The great teachers I had never told me to do anything I didn't want to. The great ones (who, incidently, were also people with significant professional credits) where the ones who said," This is what I do and this is how I do it. What do you think?" And left it up to you.

In the end, I would have been better off not getting a theatre degree. I could have learned more just by coming here and doing the work. I have a few friends with great credits who did just that. I wish I'd saved my money and time when it came to a theatre degree, I'm sad to say.

That's a teacher. I don't blame Scott, personally, he's doing the same thing that 90 percent of the theatre professors he's known, met or worked with does.

But I agree that there are problems in our industry. I don't think it's the theatre artists who have let audiences down. i think it's the industry (and i include theatre programs in every university) who has let the artists and audiences down.

I realize I could have posted this on my blog. But I got started here, so what the hell?


There are many wonderful artists who teach and create work at universities and, unfortunately, Scott is giving them all a bad name with his ignorant proclamations.

Joshua James

My point is, really, that he is not. He's simply doing what the majority of them do.

The great artists who teach at a university level do exist, but my experience (which includes four campuses) are that they are the exception rather than the rule.

In theatre training, anyway. At my undergraduate college, the person teaching the senior level acting class had an MFA in costume design. She came my second year in, now she has tenure, teaches the advanced directing and acting courses. She's never been a professional actor or director, but she has an MFA and is willing to teach at a small to middle sized college in Iowa.

I think that there are many more like that than we'd like to admit.

A friend of mine attended law school, got his degree and is now a public defender in Iowa. He loves his work, court cases all the time, and he's an activist so being a public defender is right up his alley.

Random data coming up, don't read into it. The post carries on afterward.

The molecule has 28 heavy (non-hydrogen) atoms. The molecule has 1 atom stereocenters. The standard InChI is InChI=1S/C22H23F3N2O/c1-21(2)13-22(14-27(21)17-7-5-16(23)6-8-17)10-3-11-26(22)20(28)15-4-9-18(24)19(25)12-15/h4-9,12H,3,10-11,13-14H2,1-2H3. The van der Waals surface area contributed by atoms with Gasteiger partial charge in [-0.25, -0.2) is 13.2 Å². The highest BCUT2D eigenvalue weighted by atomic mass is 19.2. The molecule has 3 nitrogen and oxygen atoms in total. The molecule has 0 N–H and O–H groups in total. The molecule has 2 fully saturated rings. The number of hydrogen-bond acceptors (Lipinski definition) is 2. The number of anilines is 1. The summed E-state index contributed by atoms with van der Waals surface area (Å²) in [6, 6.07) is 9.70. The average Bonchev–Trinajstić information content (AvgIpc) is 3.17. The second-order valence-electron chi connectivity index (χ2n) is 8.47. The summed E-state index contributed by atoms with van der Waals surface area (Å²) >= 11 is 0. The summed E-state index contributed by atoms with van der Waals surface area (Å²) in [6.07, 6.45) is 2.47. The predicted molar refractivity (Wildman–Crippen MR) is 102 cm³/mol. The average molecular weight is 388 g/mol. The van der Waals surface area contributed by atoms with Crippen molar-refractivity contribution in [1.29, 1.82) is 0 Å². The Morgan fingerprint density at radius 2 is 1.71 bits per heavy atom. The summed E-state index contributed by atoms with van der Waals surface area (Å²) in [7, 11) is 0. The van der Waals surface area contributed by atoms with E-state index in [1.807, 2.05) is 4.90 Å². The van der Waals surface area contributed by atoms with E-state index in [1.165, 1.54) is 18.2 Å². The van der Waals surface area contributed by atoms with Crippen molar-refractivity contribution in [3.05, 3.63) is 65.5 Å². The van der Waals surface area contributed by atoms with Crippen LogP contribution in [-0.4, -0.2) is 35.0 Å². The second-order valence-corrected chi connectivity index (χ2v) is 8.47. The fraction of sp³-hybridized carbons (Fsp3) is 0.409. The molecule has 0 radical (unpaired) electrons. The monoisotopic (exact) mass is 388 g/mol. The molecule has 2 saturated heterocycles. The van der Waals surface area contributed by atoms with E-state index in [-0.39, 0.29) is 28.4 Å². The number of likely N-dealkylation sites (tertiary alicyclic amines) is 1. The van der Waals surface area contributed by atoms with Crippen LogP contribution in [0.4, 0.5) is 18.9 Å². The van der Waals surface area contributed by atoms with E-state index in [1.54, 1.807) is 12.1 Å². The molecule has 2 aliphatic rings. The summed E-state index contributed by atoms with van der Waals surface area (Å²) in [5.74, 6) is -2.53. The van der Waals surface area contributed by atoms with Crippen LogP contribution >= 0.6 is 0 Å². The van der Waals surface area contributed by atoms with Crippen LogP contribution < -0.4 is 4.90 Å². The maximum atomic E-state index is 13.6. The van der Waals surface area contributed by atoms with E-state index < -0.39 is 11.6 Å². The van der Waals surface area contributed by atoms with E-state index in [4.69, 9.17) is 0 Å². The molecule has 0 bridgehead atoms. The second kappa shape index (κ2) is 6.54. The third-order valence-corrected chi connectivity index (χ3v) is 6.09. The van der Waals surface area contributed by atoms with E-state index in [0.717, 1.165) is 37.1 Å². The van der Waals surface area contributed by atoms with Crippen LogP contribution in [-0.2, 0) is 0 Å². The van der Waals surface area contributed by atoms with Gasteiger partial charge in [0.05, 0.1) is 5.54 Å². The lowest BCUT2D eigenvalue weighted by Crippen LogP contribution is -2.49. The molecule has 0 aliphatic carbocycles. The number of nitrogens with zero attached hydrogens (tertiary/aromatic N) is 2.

but I'll always remember what he told me about law school. He said, the really smart law students usually drop out, because they realize that they don't need a law degree to do what they want to do (start a company, be an agent, etc) and don't want to waste time bickering over nonsense when they could be living their dream.

I think about that often when I consider my years as a theatre major. I don't regret getting a college degree, but I do wish it had been in a more useful area, like American Lit.

My best friend is acting in Mother Courage, opposite Meryl Streep, and opens tomorrow. He has a degree in Chemical Engineering from Cornell.

Everything I learned about theatre I could have learned faster without the theatre degree.

The nice thing is that you can network in a univerity setting, true, but what good does that do anyone if very few of them end up working in the field?


I didn't get a theatre degree (just a plain ole' BA in English Lit.) and certainly don't regret it. Many people I know (whose work I admire) did get theatre degrees (as I've said, my main collaborators at Nosedive, Pete and Patrick, graduated with degrees in theatre). My best guess is that people who engage in any form of formal education need to garnish their coursework with more than a grain of salt.

I think it also boils down to inherent creativity and drive: if you don't have it, no school can give it to you. If you do have it, no school can completely take it away (although really bad schooling can dangerously hamper it).

George Hunka

Not to get in the way of this worthwhile conversation, but ... "P'wnd"?



"The majority of them" do what Scott does? Really? I'm not saying that there aren't underexperienced, wrongly qualified or "bad" professors out there--that's a separate issue--but are a majority really out there making ignorant pronoucements about specific subsections of the theater field that they have NO experience being involved with or even seeing?

I've had good and not-so-good professors too and I agree with you that the ones that were worth their salt had substantial professional experience. But it still seems like Scott is an outlier in terms of directly inserting himself into a conversation, to the point of using "we", that he doesn't know anything about other than what he reads on the internet.

I'm skeptical of academia, yes, but surely this is extreme behavior even for them.

Joshua James


Obviously we've had different experiences, but again I have to say, nope - seems fairly typical to me - In fact, it rings familiar because I know I've had similiar arguments with professors like Scott when in school, with the same flavor to it.

the difference being that we're more of an empowered group than the average group of theatre students. We have power and don't have to put up with it.

But yeah, most theatre instructers are bad. I mean, we can do a whole series on cruddy actoring teachers / coaches ALONE.